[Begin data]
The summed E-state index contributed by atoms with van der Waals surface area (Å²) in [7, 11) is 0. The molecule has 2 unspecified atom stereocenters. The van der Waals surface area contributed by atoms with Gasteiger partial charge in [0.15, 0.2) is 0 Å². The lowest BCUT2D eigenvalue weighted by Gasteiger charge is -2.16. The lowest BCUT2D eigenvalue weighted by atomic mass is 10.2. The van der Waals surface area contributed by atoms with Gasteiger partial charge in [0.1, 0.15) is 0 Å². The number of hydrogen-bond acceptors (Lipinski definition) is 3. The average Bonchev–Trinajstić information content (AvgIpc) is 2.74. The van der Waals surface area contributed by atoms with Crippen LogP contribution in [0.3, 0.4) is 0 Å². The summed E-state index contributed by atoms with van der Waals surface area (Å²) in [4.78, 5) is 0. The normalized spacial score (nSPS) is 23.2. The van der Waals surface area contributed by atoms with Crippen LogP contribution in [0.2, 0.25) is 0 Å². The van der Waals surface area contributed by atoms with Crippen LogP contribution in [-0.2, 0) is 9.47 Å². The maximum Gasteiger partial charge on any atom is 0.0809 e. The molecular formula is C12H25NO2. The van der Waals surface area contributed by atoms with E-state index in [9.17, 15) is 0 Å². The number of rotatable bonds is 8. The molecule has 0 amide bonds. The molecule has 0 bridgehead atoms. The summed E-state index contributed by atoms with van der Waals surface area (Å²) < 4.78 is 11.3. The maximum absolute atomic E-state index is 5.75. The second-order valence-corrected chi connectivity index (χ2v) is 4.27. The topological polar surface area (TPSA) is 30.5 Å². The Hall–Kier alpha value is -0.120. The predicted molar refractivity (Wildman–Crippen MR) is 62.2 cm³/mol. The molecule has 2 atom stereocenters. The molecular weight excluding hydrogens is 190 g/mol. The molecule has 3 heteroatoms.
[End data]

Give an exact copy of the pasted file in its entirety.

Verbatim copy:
The summed E-state index contributed by atoms with van der Waals surface area (Å²) in [7, 11) is 0. The molecule has 2 unspecified atom stereocenters. The van der Waals surface area contributed by atoms with Gasteiger partial charge in [0.15, 0.2) is 0 Å². The lowest BCUT2D eigenvalue weighted by Gasteiger charge is -2.16. The lowest BCUT2D eigenvalue weighted by atomic mass is 10.2. The van der Waals surface area contributed by atoms with Gasteiger partial charge in [0.1, 0.15) is 0 Å². The number of hydrogen-bond acceptors (Lipinski definition) is 3. The average Bonchev–Trinajstić information content (AvgIpc) is 2.74. The van der Waals surface area contributed by atoms with Crippen LogP contribution in [0.3, 0.4) is 0 Å². The summed E-state index contributed by atoms with van der Waals surface area (Å²) in [4.78, 5) is 0. The normalized spacial score (nSPS) is 23.2. The van der Waals surface area contributed by atoms with Crippen LogP contribution in [0.2, 0.25) is 0 Å². The van der Waals surface area contributed by atoms with Crippen LogP contribution in [-0.2, 0) is 9.47 Å². The maximum Gasteiger partial charge on any atom is 0.0809 e. The molecular formula is C12H25NO2. The van der Waals surface area contributed by atoms with E-state index in [9.17, 15) is 0 Å². The number of rotatable bonds is 8. The molecule has 0 amide bonds. The molecule has 0 bridgehead atoms. The summed E-state index contributed by atoms with van der Waals surface area (Å²) < 4.78 is 11.3. The maximum absolute atomic E-state index is 5.75. The second-order valence-corrected chi connectivity index (χ2v) is 4.27. The topological polar surface area (TPSA) is 30.5 Å². The Hall–Kier alpha value is -0.120. The predicted molar refractivity (Wildman–Crippen MR) is 62.2 cm³/mol. The molecule has 2 atom stereocenters. The molecular weight excluding hydrogens is 190 g/mol. The molecule has 3 heteroatoms.